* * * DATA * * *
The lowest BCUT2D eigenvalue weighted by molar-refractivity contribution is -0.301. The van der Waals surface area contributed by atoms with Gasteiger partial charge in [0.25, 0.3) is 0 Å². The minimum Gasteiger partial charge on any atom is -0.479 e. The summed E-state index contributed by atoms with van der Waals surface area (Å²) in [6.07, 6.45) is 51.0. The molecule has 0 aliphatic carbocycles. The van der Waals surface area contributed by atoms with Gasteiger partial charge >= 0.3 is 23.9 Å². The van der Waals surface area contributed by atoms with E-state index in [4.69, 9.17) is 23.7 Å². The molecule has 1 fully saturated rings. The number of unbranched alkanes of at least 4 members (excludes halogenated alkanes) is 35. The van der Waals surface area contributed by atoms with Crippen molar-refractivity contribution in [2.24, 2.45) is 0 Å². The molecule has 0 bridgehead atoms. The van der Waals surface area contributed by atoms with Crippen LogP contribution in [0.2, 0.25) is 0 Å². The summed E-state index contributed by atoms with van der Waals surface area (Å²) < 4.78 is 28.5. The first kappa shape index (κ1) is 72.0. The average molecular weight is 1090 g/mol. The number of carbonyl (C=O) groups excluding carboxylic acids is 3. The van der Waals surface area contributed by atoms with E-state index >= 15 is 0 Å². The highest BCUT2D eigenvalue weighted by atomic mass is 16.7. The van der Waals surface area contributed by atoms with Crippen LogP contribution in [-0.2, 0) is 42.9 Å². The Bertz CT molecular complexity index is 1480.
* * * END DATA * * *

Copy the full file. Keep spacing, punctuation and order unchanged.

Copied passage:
The lowest BCUT2D eigenvalue weighted by molar-refractivity contribution is -0.301. The van der Waals surface area contributed by atoms with Gasteiger partial charge in [0.25, 0.3) is 0 Å². The minimum Gasteiger partial charge on any atom is -0.479 e. The summed E-state index contributed by atoms with van der Waals surface area (Å²) in [6.07, 6.45) is 51.0. The molecule has 0 aliphatic carbocycles. The van der Waals surface area contributed by atoms with Gasteiger partial charge >= 0.3 is 23.9 Å². The van der Waals surface area contributed by atoms with E-state index in [4.69, 9.17) is 23.7 Å². The molecule has 1 fully saturated rings. The number of unbranched alkanes of at least 4 members (excludes halogenated alkanes) is 35. The van der Waals surface area contributed by atoms with Crippen molar-refractivity contribution in [2.24, 2.45) is 0 Å². The molecule has 0 bridgehead atoms. The van der Waals surface area contributed by atoms with Crippen LogP contribution in [0.2, 0.25) is 0 Å². The summed E-state index contributed by atoms with van der Waals surface area (Å²) < 4.78 is 28.5. The first kappa shape index (κ1) is 72.0. The average molecular weight is 1090 g/mol. The number of carbonyl (C=O) groups excluding carboxylic acids is 3. The van der Waals surface area contributed by atoms with E-state index >= 15 is 0 Å². The highest BCUT2D eigenvalue weighted by atomic mass is 16.7. The van der Waals surface area contributed by atoms with Crippen LogP contribution in [-0.2, 0) is 42.9 Å². The Bertz CT molecular complexity index is 1480.